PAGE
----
Wong was empowered to make connections with key researchers while presenting his MSc dissertation at the most recent vPUK. ‘We talked about what the barriers were, including nerves and uncertainty over what to expect. My mentor said,

“You won’t lose anything why not just try it a go?” - sometimes you need a little bit of a push and motivation.’

His tips for getting the most out of a mentorship is to find the right frequency of meetings and stay positive. ‘You don’t have to be scared that you’ll be under pressure, you can be honest with your mentor over what stage you’re at. They are all nice people who are wanting to support you.’

Independent practitioner Louise Dyson had taken a career break after battling with endometriosis for ten years before having surgery, then going through the menopause. ‘They are all challenging in different ways but the menopause turned my world upside down.  The mentoring scheme has helped me press the reset button and find a new lease of life.’ 

She started up a new business, Prehab Physio, but as a sole practitioner found it lonely at times. A clinical and academic mentor offered both sounding board and guidance. ‘It’s so great to have people you can ask questions, debrief on cases and help you understand your own limits – they really have empowered me,’ Dyson says.

They act as a safety net, a sense check and direct me to great learning resources as well as advising on practicalities such as how to incorporate policies into my business.

Most of all, they’ve given me the confidence to go forwards.’ She volunteered to act as an observer on the NICE hip and knee guidelines after her mentor recommended it. Plus they’ve been invaluable in helping her to build a business compliant with CSP and HCPC standards. ‘There’s been an explosion of benefits from it!’ Dyson smiles.

For mentees like Nikita, the scheme offered ‘transformational’ support for her wellbeing during the pandemic. ‘As an Indian working in the UK I didn’t have access to the support networks many of my colleagues did, so my mentor was an ally for me and gave me a fresh perspective at a time when I was struggling at work,’ she says. Like many early-career physios, Nikita suffered from imposter syndrome and workplace stress, but found it uncomfortable to be honest with her manager about her difficulties.

‘My mentor listened to my situation, made me believe in myself, inspiring me to do things she knew I could achieve, and giving me the confidence to rock the boat and stay true to myself. It has been life-changing,’ she adds highlighting how it has also supported her to advance her career successfully. 

Mentees agreed that you need the right fit with your mentor, as trust and honesty are crucial in getting the most out of the scheme. Two mentees switched mentors after initial mismatches while another recommends treating the first session as a ‘chemistry test’ to see if you both connect. ‘They need to understand you and where you’re coming from so the relationship is based on mutual respect,’ Dyson says.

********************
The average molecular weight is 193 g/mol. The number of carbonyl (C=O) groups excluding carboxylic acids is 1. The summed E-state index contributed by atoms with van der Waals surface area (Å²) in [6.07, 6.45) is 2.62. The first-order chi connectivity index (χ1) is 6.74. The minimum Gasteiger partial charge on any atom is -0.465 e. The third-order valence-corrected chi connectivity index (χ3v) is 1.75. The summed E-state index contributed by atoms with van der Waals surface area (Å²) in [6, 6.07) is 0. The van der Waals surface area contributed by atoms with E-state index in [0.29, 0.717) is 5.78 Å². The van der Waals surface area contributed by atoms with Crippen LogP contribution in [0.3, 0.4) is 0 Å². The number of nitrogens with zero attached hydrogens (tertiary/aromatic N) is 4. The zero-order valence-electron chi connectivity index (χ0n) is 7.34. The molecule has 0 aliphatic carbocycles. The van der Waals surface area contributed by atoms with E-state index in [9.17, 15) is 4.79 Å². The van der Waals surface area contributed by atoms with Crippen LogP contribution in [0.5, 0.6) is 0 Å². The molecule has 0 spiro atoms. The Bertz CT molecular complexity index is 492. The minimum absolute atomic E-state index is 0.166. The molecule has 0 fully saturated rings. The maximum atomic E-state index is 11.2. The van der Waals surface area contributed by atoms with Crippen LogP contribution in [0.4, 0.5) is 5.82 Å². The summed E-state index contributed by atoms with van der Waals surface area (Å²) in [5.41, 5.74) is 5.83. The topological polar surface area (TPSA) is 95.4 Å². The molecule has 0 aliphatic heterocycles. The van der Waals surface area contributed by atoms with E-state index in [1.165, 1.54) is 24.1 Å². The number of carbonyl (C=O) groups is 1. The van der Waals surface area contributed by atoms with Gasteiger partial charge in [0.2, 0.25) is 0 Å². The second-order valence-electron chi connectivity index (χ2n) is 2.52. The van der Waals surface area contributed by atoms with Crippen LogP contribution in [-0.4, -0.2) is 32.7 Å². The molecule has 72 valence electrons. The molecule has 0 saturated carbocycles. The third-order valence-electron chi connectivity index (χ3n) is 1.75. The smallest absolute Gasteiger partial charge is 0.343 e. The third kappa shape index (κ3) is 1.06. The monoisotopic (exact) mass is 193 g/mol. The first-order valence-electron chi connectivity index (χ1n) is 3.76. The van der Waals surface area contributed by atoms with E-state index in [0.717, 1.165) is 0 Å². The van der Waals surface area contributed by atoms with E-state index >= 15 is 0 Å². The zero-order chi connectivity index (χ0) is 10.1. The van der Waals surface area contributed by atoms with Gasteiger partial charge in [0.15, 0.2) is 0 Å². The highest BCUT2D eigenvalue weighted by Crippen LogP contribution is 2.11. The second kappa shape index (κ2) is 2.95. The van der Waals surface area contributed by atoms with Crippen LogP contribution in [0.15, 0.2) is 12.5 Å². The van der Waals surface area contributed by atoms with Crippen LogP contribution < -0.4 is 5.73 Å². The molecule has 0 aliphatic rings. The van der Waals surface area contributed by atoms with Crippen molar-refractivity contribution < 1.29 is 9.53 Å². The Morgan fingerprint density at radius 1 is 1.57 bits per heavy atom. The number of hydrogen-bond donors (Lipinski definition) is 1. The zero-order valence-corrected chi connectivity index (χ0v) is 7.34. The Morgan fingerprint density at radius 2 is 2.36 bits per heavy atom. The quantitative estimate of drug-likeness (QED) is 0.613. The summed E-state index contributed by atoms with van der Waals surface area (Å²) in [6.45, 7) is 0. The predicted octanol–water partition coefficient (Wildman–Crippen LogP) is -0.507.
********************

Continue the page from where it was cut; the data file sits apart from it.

And although the CSP scheme sets out expectations for both parties, Wong recommends discussing what mentorship means to you both at the outset. ‘It’s not a question and answer session, so you need to establish the style of the mentorship so it suits you both.’

Mentees must be prepared to put the work in to get the most out of the scheme.  ‘Always go in with something to discuss, it’s not for them to direct you,’ advises Mann. ‘I used a journal to capture points in the moment that I could discuss at mentor sessions.’

Dyson says being structured about sessions helps, ‘I set SMART targets at the outset so I could work towards my goals, which gives me a sense of accountability.’ Mentor Diarmuid Denneny, lead physiotherapist at UCLH Pain Management Centre, believes the benefits are shared between both parties. ‘When you mentor others, you gain critical leadership skills,’ he says. 

‘In great mentoring you are not the expert, you don’t have to be, instead you are providing the safe space for the mentee to explore their own resources and strengths and build on them. Offering to mentor hones your ability to bring out the best in others. Most importantly, mentoring works both ways; there is as much reward and opportunity for self-development for the mentor as there is for the mentee! The shared learning can benefit you both, not only refreshing your knowledge of best practice, and providing you opportunities to reflect on your journey and development, but also giving you extra momentum to achieve more in your own career.’

Register here for the CSP mentoring scheme.